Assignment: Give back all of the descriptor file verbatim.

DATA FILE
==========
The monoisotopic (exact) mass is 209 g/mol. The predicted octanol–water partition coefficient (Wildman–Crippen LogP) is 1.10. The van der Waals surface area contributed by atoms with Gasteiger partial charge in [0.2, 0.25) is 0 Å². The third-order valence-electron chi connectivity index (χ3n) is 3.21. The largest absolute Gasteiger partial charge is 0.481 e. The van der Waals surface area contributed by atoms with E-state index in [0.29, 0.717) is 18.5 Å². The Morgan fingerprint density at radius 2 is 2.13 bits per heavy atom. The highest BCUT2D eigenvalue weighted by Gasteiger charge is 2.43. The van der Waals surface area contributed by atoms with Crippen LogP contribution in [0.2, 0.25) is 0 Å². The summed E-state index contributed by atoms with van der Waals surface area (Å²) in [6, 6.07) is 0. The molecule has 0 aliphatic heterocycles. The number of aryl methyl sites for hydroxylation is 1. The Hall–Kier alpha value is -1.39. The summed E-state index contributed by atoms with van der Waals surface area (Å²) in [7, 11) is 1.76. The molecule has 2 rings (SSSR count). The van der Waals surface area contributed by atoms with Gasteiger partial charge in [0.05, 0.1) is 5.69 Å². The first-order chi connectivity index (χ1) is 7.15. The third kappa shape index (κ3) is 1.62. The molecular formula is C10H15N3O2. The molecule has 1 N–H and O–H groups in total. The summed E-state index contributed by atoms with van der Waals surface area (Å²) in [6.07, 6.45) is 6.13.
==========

The monoisotopic (exact) mass is 209 g/mol. The predicted octanol–water partition coefficient (Wildman–Crippen LogP) is 1.10. The van der Waals surface area contributed by atoms with Gasteiger partial charge in [0.2, 0.25) is 0 Å². The third-order valence-electron chi connectivity index (χ3n) is 3.21. The largest absolute Gasteiger partial charge is 0.481 e. The van der Waals surface area contributed by atoms with E-state index in [0.29, 0.717) is 18.5 Å². The Morgan fingerprint density at radius 2 is 2.13 bits per heavy atom. The highest BCUT2D eigenvalue weighted by Gasteiger charge is 2.43. The van der Waals surface area contributed by atoms with Crippen LogP contribution in [0.2, 0.25) is 0 Å². The summed E-state index contributed by atoms with van der Waals surface area (Å²) in [6, 6.07) is 0. The molecule has 0 aliphatic heterocycles. The number of aryl methyl sites for hydroxylation is 1. The Hall–Kier alpha value is -1.39. The summed E-state index contributed by atoms with van der Waals surface area (Å²) in [7, 11) is 1.76. The molecule has 2 rings (SSSR count). The van der Waals surface area contributed by atoms with Gasteiger partial charge in [0.05, 0.1) is 5.69 Å². The first-order chi connectivity index (χ1) is 7.15. The third kappa shape index (κ3) is 1.62. The molecular formula is C10H15N3O2. The molecule has 1 N–H and O–H groups in total. The summed E-state index contributed by atoms with van der Waals surface area (Å²) in [6.07, 6.45) is 6.13.